Background: Radioiodine remnant ablation (RRA) has traditionally been one of the cornerstones of differentiated thyroid cancer (DTC) treatment. The decision to use RRA in low-risk (LR) and intermediate-risk (IR) patients is controversial. The aim of this review is to examine the evidence of RRA benefit in the staging, follow-up, and recurrence prevention in LR and IR DTC patients.
Methods: From a PubMed search, we selected original papers (OPs) using the following inclusion criteria: 1) DTC; 2) LR and IR patients; 3) non-RRA-treated patients or RRA-treated vs non-RRA-treated groups; 4) a report of the outcome of cancer recurrence; and 5) publication since 2008.
Results: Neck ultrasonography is superior to whole-body scan for disease detection in the neck. A rising or declining serum thyroglobulin level over time provides an excellent positive or negative predictive value, respectively, even in non-RRA-treated patients. No OP demonstrating RRA benefit on recurrence in LR patients was found; two OPs found no evidence of benefit. We found 11 OPs that observed some benefit in reducing recurrence rates with RRA in IR patients and 13 OPs that failed to show benefit from RRA in this group.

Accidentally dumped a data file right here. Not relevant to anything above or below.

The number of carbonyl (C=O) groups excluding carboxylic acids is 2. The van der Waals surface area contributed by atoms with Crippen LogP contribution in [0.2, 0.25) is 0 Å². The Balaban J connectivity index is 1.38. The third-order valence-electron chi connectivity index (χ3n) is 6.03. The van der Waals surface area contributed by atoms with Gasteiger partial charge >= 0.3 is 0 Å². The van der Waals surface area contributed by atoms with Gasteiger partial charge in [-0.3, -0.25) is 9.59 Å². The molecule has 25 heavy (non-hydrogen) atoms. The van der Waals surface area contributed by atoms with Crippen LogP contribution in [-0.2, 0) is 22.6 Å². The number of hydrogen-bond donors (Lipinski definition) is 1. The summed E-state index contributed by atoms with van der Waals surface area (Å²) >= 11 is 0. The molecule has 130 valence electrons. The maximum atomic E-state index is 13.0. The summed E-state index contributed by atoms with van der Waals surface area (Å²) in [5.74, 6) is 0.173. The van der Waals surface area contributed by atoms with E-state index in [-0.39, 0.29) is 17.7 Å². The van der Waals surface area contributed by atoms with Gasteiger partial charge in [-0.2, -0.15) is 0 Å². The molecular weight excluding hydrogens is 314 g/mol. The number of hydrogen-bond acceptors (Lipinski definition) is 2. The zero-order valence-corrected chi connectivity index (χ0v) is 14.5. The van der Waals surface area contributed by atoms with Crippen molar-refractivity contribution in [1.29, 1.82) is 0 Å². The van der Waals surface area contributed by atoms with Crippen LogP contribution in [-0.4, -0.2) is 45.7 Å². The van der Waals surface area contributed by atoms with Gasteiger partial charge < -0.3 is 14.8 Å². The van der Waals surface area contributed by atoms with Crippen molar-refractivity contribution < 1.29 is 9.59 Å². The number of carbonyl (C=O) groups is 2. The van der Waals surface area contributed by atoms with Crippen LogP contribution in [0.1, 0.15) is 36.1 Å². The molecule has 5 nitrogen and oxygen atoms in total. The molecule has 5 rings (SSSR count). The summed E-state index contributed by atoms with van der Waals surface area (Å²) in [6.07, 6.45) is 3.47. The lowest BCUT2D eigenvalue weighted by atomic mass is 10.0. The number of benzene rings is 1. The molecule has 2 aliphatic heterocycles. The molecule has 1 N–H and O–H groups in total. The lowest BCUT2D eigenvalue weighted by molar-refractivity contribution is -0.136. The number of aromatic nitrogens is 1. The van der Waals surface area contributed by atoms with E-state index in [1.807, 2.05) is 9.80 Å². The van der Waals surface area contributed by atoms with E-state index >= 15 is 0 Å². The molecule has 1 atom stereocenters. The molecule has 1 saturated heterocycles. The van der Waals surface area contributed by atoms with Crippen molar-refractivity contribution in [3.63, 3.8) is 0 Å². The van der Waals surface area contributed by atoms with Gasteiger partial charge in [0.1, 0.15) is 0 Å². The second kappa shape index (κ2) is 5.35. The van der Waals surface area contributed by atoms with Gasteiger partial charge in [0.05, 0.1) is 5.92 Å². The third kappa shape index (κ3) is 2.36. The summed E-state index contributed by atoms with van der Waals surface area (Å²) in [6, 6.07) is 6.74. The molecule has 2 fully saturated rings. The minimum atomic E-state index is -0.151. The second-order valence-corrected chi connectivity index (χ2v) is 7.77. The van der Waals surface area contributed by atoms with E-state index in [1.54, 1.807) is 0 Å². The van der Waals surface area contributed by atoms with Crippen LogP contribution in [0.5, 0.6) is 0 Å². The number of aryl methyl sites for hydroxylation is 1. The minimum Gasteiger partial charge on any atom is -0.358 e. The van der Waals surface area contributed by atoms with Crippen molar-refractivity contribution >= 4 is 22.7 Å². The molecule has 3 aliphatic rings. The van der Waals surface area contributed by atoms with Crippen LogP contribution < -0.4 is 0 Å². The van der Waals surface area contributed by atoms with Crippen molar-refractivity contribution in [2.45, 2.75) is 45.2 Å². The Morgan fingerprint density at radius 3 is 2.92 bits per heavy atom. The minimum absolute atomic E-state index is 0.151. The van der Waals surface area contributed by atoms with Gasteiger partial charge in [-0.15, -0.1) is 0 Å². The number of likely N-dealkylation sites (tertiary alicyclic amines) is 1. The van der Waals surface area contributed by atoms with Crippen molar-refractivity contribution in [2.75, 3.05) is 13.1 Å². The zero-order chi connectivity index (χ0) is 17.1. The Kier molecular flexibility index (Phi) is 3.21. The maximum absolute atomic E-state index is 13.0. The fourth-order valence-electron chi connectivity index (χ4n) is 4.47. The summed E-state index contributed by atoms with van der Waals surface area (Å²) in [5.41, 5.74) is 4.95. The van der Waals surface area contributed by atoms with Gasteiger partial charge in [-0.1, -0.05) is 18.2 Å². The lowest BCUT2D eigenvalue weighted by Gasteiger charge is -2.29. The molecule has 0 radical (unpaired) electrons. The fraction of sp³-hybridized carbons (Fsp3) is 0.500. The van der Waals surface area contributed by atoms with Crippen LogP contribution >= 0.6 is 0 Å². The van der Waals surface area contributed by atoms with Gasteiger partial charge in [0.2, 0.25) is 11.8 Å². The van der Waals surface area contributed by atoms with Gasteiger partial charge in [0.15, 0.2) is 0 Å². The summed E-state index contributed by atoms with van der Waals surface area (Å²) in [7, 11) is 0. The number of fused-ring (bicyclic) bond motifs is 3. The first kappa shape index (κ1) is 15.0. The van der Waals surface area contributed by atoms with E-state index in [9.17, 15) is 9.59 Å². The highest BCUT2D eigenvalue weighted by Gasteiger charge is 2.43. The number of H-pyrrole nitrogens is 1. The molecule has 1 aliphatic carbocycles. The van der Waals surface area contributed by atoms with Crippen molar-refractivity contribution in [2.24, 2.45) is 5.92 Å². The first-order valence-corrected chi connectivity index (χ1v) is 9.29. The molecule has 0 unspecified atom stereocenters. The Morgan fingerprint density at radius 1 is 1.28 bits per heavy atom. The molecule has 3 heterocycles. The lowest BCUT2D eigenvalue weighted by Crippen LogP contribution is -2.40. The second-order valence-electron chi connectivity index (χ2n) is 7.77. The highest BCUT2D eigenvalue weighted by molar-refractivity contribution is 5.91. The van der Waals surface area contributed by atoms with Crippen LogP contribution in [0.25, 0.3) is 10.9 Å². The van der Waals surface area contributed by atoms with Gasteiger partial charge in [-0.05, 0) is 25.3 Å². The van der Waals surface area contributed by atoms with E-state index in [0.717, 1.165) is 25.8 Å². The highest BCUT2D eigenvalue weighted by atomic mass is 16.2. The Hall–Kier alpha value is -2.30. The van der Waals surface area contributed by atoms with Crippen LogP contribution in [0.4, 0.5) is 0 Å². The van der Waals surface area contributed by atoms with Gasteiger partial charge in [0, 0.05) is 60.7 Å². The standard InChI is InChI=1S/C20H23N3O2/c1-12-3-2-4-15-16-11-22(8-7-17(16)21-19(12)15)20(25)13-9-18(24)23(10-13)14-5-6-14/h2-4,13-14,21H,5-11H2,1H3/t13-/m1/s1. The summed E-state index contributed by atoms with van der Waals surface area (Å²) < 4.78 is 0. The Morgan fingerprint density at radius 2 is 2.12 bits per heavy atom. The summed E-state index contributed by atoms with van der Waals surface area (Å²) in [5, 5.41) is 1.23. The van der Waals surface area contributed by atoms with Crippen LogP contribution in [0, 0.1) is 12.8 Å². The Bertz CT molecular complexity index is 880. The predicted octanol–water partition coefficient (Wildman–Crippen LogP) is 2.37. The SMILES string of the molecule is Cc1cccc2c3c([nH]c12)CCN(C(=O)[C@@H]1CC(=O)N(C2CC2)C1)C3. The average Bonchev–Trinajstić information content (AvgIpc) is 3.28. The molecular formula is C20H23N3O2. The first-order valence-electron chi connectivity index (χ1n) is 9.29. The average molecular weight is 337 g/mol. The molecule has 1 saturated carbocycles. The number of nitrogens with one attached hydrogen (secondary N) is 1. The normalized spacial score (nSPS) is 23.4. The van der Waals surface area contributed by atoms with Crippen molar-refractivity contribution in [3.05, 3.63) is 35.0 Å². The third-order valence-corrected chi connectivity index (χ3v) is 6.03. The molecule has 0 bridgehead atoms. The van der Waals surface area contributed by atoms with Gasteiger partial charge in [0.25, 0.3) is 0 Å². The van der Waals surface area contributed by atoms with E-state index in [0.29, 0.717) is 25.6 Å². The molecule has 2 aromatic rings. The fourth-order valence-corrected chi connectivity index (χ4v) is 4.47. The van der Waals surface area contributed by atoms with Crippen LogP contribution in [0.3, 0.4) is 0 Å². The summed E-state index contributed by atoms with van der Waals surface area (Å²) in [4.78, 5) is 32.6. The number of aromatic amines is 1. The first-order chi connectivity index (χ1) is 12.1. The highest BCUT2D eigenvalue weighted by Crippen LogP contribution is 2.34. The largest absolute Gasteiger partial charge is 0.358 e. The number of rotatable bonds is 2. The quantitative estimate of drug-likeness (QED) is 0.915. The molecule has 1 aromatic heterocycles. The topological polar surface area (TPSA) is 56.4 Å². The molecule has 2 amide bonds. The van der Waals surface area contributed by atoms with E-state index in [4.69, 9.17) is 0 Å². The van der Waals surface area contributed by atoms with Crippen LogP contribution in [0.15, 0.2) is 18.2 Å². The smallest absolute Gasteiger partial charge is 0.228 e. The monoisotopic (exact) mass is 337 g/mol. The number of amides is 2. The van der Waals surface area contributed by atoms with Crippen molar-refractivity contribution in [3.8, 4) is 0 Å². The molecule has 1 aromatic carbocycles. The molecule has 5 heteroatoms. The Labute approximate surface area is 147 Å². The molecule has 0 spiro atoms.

Conclusions: Neck ultrasonography and serum thyroglobulin measurement are equivalent or superior in detecting and localizing residual disease compared to post-therapy whole-body scan. There is no evidence of RRA benefit in recurrence prevention for LR patients. There are conflicting data on IR patients and only a few studies with homogenous and properly stratified populations. A careful evaluation of tumor pathological features and patient characteristics and preferences should guide RRA decision making.